Evander Holyfield can again serve as a case study for every child in Ireland.

This month, Mr. Holyfield lost is 109-room home in the southern US state of Georgia to foreclosure.

In addition to losing his home,  Mr. Holyfield has taken to selling the boxing gloves from the heavyweight bout in which Mike Tyson bit off part of his ear, auctioning medals, championship belts and other memorabilia after losing his home to foreclosure.

Holyfield’s bronze medal from the 1984 Olympics also will be included in the sale,

Holyfield, 49, moved out of the sprawling 109-room mansion this month after it was sold for $7.5 million in a March foreclosure auction. According to newspaper reports, he owed more than $14 million on the house. He’s earned an estimated $250 million during his career.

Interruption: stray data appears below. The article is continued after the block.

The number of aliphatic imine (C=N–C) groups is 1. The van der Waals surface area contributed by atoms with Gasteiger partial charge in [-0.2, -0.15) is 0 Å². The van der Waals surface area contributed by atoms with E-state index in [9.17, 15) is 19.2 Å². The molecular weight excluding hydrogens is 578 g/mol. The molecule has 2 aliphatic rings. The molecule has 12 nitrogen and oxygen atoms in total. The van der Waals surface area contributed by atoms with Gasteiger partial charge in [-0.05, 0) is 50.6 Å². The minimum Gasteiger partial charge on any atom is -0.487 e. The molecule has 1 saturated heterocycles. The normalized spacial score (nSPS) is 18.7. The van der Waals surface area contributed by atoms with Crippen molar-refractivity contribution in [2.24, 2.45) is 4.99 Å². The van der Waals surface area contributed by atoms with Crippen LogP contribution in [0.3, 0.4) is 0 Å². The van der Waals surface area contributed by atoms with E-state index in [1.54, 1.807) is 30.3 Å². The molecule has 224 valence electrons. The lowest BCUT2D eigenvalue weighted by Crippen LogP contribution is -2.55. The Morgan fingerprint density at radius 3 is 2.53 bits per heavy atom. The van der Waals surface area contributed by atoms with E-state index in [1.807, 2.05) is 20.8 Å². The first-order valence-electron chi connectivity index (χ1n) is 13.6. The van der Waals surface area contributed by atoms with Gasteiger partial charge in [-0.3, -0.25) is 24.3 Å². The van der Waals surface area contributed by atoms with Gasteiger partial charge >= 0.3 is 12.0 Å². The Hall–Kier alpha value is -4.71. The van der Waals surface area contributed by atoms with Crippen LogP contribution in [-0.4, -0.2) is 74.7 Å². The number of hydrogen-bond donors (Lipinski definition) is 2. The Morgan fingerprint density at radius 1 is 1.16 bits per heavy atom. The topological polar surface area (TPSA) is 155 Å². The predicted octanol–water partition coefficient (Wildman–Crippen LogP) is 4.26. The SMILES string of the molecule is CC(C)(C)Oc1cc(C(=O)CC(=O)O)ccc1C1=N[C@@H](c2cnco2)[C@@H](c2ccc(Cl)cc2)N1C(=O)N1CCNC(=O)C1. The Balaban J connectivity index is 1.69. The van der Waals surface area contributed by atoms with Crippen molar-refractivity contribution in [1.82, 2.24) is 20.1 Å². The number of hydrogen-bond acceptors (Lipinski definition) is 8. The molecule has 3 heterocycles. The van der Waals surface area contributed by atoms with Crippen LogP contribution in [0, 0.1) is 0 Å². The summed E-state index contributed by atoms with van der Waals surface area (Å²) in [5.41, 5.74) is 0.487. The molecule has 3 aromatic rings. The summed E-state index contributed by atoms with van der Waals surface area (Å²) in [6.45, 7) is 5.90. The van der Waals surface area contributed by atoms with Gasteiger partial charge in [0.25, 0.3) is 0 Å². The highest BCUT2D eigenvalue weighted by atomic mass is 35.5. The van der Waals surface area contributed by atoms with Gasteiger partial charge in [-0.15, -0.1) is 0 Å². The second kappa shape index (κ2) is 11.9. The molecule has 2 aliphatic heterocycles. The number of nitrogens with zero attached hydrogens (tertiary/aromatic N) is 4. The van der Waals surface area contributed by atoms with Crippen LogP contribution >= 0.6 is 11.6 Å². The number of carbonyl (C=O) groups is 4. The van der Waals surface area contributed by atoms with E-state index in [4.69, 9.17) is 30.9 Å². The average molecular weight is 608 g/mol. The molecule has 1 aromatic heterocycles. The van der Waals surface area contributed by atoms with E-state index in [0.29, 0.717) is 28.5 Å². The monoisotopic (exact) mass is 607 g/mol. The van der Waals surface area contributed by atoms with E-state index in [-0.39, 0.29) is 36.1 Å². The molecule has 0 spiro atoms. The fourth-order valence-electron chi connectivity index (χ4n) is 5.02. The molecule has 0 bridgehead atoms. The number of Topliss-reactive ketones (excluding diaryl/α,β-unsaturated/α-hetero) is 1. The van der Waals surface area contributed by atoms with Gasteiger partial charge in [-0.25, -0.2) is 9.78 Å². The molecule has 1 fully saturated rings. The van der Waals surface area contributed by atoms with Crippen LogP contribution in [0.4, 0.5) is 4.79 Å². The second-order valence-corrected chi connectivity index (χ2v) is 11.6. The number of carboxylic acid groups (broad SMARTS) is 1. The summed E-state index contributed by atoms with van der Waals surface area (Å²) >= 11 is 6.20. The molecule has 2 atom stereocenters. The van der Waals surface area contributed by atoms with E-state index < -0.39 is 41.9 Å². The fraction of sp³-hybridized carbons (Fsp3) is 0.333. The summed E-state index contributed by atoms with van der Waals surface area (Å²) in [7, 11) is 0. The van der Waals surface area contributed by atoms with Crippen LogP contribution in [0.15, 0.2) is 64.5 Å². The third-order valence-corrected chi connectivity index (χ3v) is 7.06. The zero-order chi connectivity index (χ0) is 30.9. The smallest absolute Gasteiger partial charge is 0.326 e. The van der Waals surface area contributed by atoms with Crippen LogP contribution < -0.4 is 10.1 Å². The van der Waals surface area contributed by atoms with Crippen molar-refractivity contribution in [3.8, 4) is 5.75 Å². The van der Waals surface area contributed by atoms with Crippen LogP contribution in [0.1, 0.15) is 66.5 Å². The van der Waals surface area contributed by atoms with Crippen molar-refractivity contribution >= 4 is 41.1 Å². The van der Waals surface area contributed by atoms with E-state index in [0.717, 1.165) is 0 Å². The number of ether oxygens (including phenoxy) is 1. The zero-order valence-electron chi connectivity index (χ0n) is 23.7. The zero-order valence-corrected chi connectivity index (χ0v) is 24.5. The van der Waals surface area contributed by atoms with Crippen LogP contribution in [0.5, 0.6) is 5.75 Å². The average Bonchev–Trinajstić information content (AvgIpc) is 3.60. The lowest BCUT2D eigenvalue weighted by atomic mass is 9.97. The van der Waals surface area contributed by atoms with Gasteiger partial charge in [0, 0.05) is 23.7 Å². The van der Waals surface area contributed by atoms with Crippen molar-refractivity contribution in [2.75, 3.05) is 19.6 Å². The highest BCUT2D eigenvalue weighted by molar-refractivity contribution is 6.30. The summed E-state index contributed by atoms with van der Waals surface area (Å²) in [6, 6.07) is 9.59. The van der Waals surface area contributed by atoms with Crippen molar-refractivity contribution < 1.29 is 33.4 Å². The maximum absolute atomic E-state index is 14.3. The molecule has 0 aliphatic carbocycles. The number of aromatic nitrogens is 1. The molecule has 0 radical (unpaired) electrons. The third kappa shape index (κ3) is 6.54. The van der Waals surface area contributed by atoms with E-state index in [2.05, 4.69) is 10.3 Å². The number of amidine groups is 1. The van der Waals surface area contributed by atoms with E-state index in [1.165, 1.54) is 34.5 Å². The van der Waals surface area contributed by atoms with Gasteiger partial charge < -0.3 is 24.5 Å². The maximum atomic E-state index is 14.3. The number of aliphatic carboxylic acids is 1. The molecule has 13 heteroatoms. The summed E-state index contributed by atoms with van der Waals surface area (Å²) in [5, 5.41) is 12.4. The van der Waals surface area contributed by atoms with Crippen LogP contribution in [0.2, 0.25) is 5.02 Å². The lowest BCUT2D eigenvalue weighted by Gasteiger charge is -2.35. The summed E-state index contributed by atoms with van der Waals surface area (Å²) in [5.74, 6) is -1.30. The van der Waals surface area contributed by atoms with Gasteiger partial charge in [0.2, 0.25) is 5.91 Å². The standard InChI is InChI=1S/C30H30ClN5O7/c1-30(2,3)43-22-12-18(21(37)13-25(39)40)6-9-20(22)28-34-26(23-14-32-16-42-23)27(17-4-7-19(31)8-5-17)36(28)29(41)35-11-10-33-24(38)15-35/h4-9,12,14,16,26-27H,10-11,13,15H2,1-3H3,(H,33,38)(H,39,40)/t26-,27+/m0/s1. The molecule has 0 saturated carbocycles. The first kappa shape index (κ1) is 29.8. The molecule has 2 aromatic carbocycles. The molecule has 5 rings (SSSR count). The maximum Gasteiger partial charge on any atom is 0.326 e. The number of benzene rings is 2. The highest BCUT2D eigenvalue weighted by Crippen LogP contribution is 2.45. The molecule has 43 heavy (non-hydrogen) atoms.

His personal finances appear to be intotal  chaos and with a large child support bill that is estimated to be in arrears to the tune of several hundred thousand US dollars, Mr. Holyfield appears to have taken to literally selling the family silver (and gold…and bronze) to keep the bailiffs away.

While losing a home is sad, are 109 rooms really necessary? Or, if the bills mount, couldn’t Mr. Holyfield perhaps planned his personal finances a little better. For kids, his is a classic case of..it is not what one OWNS, but what one OWES!

But back to Mr. Holyfield. The auction to sell off his personal possessions, his memorabilia will include over 20 pairs of fight-worn gloves, robes and trunks; championship rings and belts; and autographed posters, according to the release.

The auction, which has over 500 items, also includes parts of Holyfield’s life outside of boxing, including furniture, clothing, jewellery and his red 1962 Chevrolet Corvette.

The items will be sold in two sessions on Nov. 30. Bidders can participate in person, online or over telephone, according to the statement.

Debt takes no prisoners. The successful, the powerful, the gifted and even world champions cannot fight it off, especially when it gets out of control.